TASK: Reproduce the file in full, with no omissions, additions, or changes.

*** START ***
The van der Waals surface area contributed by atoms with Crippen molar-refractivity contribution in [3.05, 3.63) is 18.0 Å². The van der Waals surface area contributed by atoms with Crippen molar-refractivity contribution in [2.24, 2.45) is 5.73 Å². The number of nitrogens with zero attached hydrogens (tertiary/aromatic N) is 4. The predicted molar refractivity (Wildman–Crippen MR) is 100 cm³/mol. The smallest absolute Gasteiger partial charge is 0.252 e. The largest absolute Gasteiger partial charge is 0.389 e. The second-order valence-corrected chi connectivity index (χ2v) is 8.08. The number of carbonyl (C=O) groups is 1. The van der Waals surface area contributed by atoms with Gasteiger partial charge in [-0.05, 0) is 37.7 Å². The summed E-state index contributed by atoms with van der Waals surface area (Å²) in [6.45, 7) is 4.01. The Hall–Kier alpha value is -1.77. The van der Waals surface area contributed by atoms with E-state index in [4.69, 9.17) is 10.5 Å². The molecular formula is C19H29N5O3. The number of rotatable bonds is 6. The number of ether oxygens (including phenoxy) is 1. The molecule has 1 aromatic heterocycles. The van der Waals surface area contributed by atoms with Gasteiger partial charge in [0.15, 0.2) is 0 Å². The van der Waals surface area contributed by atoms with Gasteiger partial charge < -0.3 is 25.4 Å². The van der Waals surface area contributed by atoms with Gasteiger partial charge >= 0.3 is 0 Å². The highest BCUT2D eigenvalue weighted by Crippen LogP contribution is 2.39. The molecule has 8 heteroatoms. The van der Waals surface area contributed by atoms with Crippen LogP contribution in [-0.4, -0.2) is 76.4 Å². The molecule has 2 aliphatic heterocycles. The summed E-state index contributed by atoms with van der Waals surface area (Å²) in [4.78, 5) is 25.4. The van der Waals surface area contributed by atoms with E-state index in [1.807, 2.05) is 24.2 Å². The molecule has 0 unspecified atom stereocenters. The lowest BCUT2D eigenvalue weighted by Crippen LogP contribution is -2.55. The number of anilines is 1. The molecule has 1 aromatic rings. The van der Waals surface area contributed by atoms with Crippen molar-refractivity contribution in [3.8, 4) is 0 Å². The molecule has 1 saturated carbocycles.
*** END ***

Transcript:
The van der Waals surface area contributed by atoms with Crippen molar-refractivity contribution in [3.05, 3.63) is 18.0 Å². The van der Waals surface area contributed by atoms with Crippen molar-refractivity contribution in [2.24, 2.45) is 5.73 Å². The number of nitrogens with zero attached hydrogens (tertiary/aromatic N) is 4. The predicted molar refractivity (Wildman–Crippen MR) is 100 cm³/mol. The smallest absolute Gasteiger partial charge is 0.252 e. The largest absolute Gasteiger partial charge is 0.389 e. The second-order valence-corrected chi connectivity index (χ2v) is 8.08. The number of carbonyl (C=O) groups is 1. The van der Waals surface area contributed by atoms with Gasteiger partial charge in [-0.05, 0) is 37.7 Å². The summed E-state index contributed by atoms with van der Waals surface area (Å²) in [6.45, 7) is 4.01. The Hall–Kier alpha value is -1.77. The van der Waals surface area contributed by atoms with E-state index in [4.69, 9.17) is 10.5 Å². The molecular formula is C19H29N5O3. The number of rotatable bonds is 6. The number of ether oxygens (including phenoxy) is 1. The molecule has 1 aromatic heterocycles. The van der Waals surface area contributed by atoms with Gasteiger partial charge in [0.15, 0.2) is 0 Å². The van der Waals surface area contributed by atoms with Gasteiger partial charge < -0.3 is 25.4 Å². The van der Waals surface area contributed by atoms with Gasteiger partial charge >= 0.3 is 0 Å². The highest BCUT2D eigenvalue weighted by Crippen LogP contribution is 2.39. The molecule has 8 heteroatoms. The van der Waals surface area contributed by atoms with Crippen LogP contribution in [-0.4, -0.2) is 76.4 Å². The molecule has 2 aliphatic heterocycles. The summed E-state index contributed by atoms with van der Waals surface area (Å²) in [4.78, 5) is 25.4. The van der Waals surface area contributed by atoms with E-state index in [1.807, 2.05) is 24.2 Å². The molecule has 0 unspecified atom stereocenters. The lowest BCUT2D eigenvalue weighted by Crippen LogP contribution is -2.55. The number of anilines is 1. The molecule has 1 aromatic rings. The van der Waals surface area contributed by atoms with Crippen molar-refractivity contribution in [3.8, 4) is 0 Å². The molecule has 1 saturated carbocycles.